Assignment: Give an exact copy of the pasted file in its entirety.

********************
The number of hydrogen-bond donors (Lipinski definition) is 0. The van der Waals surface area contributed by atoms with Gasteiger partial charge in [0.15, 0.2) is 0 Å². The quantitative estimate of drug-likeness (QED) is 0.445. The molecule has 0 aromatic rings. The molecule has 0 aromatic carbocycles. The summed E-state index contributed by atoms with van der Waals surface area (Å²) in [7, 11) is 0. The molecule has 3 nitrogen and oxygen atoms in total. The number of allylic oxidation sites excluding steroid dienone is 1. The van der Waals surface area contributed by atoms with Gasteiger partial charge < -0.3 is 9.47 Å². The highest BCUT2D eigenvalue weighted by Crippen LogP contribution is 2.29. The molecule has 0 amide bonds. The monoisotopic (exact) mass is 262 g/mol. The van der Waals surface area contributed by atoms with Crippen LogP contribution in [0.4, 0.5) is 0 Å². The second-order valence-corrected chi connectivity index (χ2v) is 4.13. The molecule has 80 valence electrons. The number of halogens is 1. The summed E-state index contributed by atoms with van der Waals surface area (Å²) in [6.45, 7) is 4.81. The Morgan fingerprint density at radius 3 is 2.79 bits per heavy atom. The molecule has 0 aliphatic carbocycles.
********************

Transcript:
The number of hydrogen-bond donors (Lipinski definition) is 0. The van der Waals surface area contributed by atoms with Gasteiger partial charge in [0.15, 0.2) is 0 Å². The quantitative estimate of drug-likeness (QED) is 0.445. The molecule has 0 aromatic rings. The molecule has 0 aromatic carbocycles. The summed E-state index contributed by atoms with van der Waals surface area (Å²) in [7, 11) is 0. The molecule has 3 nitrogen and oxygen atoms in total. The number of allylic oxidation sites excluding steroid dienone is 1. The van der Waals surface area contributed by atoms with Gasteiger partial charge < -0.3 is 9.47 Å². The highest BCUT2D eigenvalue weighted by Crippen LogP contribution is 2.29. The molecule has 0 amide bonds. The monoisotopic (exact) mass is 262 g/mol. The van der Waals surface area contributed by atoms with Crippen LogP contribution in [0.4, 0.5) is 0 Å². The second-order valence-corrected chi connectivity index (χ2v) is 4.13. The molecule has 80 valence electrons. The number of halogens is 1. The summed E-state index contributed by atoms with van der Waals surface area (Å²) in [6.45, 7) is 4.81. The Morgan fingerprint density at radius 3 is 2.79 bits per heavy atom. The molecule has 0 aliphatic carbocycles.